Large employers routinely analyze de-identified medical claims data from employees and covered family members to monitor and plan for expenditures, to motivate adjustments to insurance and wellness plan offerings, and to identify employee population health needs.  The analytical approach described by Rundle and colleagues can be integrated into routine analyses of medical claims data to monitor the delivery of high-priority preventive services. The utility of this approach is that it allows employers to assess continuously whether their health and wellness plans are under-performing in the delivery of these services.  Employers that find that their health plans are falling short of these benchmarks can work with their vendors to increase the delivery of high priority preventive services.

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City footprints and motor vehicle crashes

Cities around the world differ on countless dimensions. The glow of a sunset. The smell of a sea breeze. The gritty air from a thousand industrial chimneys. The hum of people and animals and machines and elements. As far as public health is concerned, some of these differences affect outcomes for people living in our cities, and where the differences can be changed, there are opportunities for intervention. One very important and tangible feature on which cities differ is their basic footprint: their size, their shape, their overall configuration. Assistant Professor Christopher Morrison, along with international collaborators, published a study in The Lancet Planetary Health to examine how the footprint of cities around the world are related the incidence of injuries due to motor vehicle crashes.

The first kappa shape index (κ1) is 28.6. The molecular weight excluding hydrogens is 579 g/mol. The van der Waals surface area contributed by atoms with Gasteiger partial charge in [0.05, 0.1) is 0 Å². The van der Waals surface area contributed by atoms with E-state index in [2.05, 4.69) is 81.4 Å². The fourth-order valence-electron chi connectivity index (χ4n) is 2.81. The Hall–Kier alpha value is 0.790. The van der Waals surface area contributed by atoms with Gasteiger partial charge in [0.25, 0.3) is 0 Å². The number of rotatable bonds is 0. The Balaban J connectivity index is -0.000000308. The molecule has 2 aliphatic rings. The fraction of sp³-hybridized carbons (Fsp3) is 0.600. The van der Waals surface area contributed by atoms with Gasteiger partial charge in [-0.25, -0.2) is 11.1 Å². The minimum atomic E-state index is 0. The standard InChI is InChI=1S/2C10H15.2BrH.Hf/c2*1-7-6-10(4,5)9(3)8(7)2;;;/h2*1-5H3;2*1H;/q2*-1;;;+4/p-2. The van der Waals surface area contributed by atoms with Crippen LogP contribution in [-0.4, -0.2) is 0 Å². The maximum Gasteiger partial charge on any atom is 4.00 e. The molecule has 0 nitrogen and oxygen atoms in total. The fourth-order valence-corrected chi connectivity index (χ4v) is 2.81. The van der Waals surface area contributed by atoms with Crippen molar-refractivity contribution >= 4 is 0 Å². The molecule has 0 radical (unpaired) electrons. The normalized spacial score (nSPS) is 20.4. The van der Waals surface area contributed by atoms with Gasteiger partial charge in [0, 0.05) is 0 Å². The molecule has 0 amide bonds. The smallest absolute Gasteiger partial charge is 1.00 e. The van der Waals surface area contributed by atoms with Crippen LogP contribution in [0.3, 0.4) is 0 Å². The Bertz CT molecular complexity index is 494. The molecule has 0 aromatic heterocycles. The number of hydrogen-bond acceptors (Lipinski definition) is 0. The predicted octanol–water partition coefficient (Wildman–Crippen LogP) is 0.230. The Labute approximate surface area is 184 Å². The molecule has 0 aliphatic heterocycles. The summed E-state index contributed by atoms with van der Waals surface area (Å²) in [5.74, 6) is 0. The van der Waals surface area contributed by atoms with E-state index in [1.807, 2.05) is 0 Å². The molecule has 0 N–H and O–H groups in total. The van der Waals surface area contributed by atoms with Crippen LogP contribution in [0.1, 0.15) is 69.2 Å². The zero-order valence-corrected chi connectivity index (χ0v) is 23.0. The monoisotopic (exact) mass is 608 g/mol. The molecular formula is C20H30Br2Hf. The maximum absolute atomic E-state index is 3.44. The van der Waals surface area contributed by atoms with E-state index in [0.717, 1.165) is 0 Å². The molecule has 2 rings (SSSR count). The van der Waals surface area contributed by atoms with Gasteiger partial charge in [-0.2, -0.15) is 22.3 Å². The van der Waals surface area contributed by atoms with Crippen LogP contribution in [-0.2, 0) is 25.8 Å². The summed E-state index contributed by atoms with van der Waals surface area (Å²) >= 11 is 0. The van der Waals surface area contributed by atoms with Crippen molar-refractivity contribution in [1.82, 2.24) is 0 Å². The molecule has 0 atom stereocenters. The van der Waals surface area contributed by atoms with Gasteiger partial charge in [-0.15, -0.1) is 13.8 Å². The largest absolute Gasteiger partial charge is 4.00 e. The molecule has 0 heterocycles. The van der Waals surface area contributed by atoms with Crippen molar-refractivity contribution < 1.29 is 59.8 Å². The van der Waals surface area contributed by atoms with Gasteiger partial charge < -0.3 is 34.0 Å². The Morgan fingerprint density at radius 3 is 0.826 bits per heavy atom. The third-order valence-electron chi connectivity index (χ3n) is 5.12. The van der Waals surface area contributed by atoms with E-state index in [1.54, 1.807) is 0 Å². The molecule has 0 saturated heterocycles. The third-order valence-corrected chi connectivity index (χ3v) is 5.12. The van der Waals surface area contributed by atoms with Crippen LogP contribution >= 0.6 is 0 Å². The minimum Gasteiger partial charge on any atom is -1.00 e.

The authors used digital images for the largest 1700 cities from around the world to develop categories based on the layout of roadways, waterways, green space and other such features. They used a machine learning approach in which they trained a computer to recognize 750 images from each city, and then using another 250 images they developed a “confusion matrix” based on instances when the machine mistook the images of one city for another city. From this confusion matrix they identified 9 categories of city footprints, which they gave names such as checkerboard cities, motor cities, and high transit cities. The authors then compared injury incidence per 100,000 population for these cities footprints. They found that high transit cities, meaning cities in which a large proportion of land area was dedicated to rail infrastructure, had around half the crash injury incidence compared to the worst performing categories: cul-de-sac cities, informal cities, and sparse cities. The high transit cities tended to be in western Europe. Cul-de-sac cities were almost all in Indonesia. Informal cities were in India, Africa and the Middle East. Sparse cities predominated in eastern China.

City types around the world